Nora of Henrik Ibsen’s A Doll’s House, and Antigone of Antigone (by Sophocles) have all had circumstances pitted against them, yet within these unfavourable circumstances they have duties to perform. Their constraints as women or as people whose destinies are governed by fate have caused them to be without pleasing options in their situations—and through the performance of their duties fate often does its work. They have both acted in ways that cause them to be viewed as the dutiful characters in their stories.
Where there have been successes, the achievement of their goals against odds reveals them as hardworking characters who shift to accommodate and adjust to the vicissitudes of life, and who are able to defy hardship and even death to do their duties to those for whom they feel loyalty. The situation given Antigone is not one that can be taken lightly, as defiance of authority within that culture of ancient Greece had the ability to ruin an individual. Such an individual would have to be sure that he or she was acting in accordance with the wishes of the gods.
In the play, Antigone is concerned that the lack of burial for her brother (who in her opinion had done no wrong) should be an affront to the gods. Even so, if it was not disliked by the gods, she was willing to defy them in order to satisfy herself—for it was an affront to her and she considered it her duty to rectify the situation. It was a dangerous thing for Antigone to find herself in defiance of the gods (who control fate) and of the king Creon. Her father, Oedipus had in his day found himself on the wrong side of Fate and was ruined as a result (Oedipus, the King).
As the daughter of a cursed man, Antigone knew that her fate could be an unfavorable one and that it would serve her best to act in accordance with the wishes of the gods. Yet her duty to her brother was stronger, and she acted as she wished and sealed her fate. In A Doll’s House, Nora’s duty is toward her family as Antigone’s has been, and she too defies odds in order to fulfill them. As Nora reveals her hardships to Mrs. Linde, it is evident that she has tried many ways to create favorable circumstances for her husband. As a dutiful wife, she has made many attempts to create a good home.
In order to do this, she embarks on the business of borrowing money so that her family might be able to meet its obligations. She proves herself able to deny her wants in order to fulfill her own obligations to the debt. She uses all the devices she as a woman possesses toward the fulfillment of the goal. She proves herself better equipped than even her husband who, possessing the abilities and opportunities of a man, has not shown half the resourcefulness she has, nor has he accomplished as much. In examining the actions of Antigone, one can demonstrate precisely how she showed her dutifulness throughout the play.
She begins by defying the decree of the king, who has denied burial to her brother. Antigone initially asks her sister to help with the burial, “Will you help these hands take up Polyneices’ corpse and bury it? ” (lines 52-53). This plea for help demonstrates how natural Antigone felt her duty toward her brother to be. She expected her sister to share it without question. However, even after her sister refuses, she shows her duty in her ability to act given limited resources in her willingness to do all herself.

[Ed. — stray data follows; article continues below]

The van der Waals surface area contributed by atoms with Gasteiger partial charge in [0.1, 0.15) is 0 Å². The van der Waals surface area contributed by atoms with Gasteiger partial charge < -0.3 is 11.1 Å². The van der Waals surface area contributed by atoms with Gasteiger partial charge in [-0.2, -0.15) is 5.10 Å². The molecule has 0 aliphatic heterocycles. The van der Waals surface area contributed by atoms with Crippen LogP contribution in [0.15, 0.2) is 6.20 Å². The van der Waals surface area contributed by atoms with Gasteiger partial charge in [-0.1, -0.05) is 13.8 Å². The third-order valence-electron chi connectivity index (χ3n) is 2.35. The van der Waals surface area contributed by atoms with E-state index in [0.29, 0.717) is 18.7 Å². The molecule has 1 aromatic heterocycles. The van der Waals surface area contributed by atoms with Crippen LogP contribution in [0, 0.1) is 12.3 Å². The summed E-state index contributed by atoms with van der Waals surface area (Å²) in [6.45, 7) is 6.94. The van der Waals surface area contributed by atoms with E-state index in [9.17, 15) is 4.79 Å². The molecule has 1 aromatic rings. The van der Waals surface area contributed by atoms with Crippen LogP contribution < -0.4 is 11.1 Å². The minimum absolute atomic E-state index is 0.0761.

Upon her sister’s refusal, she replies “I’ll do my duty to my brother—and yours as well, if you’re not prepared to. I won’t be caught betraying him” (lines 56-58). Though she is not able to influence her sister, she is still demonstrates determination to perform her duty in her ability to create the situation she desires. It is also possible to track the areas in which Nora has shown herself dutiful—and in her duty, resourceful. In the years following the incident, she has managed to repay most of her loan without help, sacrificing the scant pleasures of her life.
She relays this here: “It has been no joke to meet my engagements punctually. You must know, Christina, that in business there are things called installments, and quarterly interest, that are terribly hard to provide for. So I’ve had to pinch a little here and there, wherever I could. ” This demonstrates the duty that she has to her husband, children and the service of her debt. She does not show the strain that must have been upon her—remaining strong to her children as a dutiful mother should. She succeeds in single-handedly turning around the fate of her family, while continuing.
Her burden was often great, as she expresses, “sometimes I was so tired, so tired. And yet it was splendid to work in that way and earn money. I almost felt as if I was a man. ” Her power of conformity allowed her to transform from passive wife to active and dutiful breadwinner, as she assumes a role generally reserved for those the opposite sex. In both A Doll’s House and Antigone, other characters’ failures in their duty serve to strengthen the effect of the duties performed by Antigone and Nora.
Creon (the king) might be seen as dutiful because he carries out the decrees of his throne unrelentingly. Yet, in all his power and his attempts at duty, he fails in comparison to Antigone who braves death in her performance of her duty. All Creon’s power does not gain Antigone’s obedience, and though he declares of Polyneices, “He’ll be left unburied, his body there for birds and dogs to eat” (lines 234-5) his word is unheeded by Antigone so that what he says will not happen does in fact happen. Antigone’s sense of duty allows her the fortitude to face a king who is backed by an army.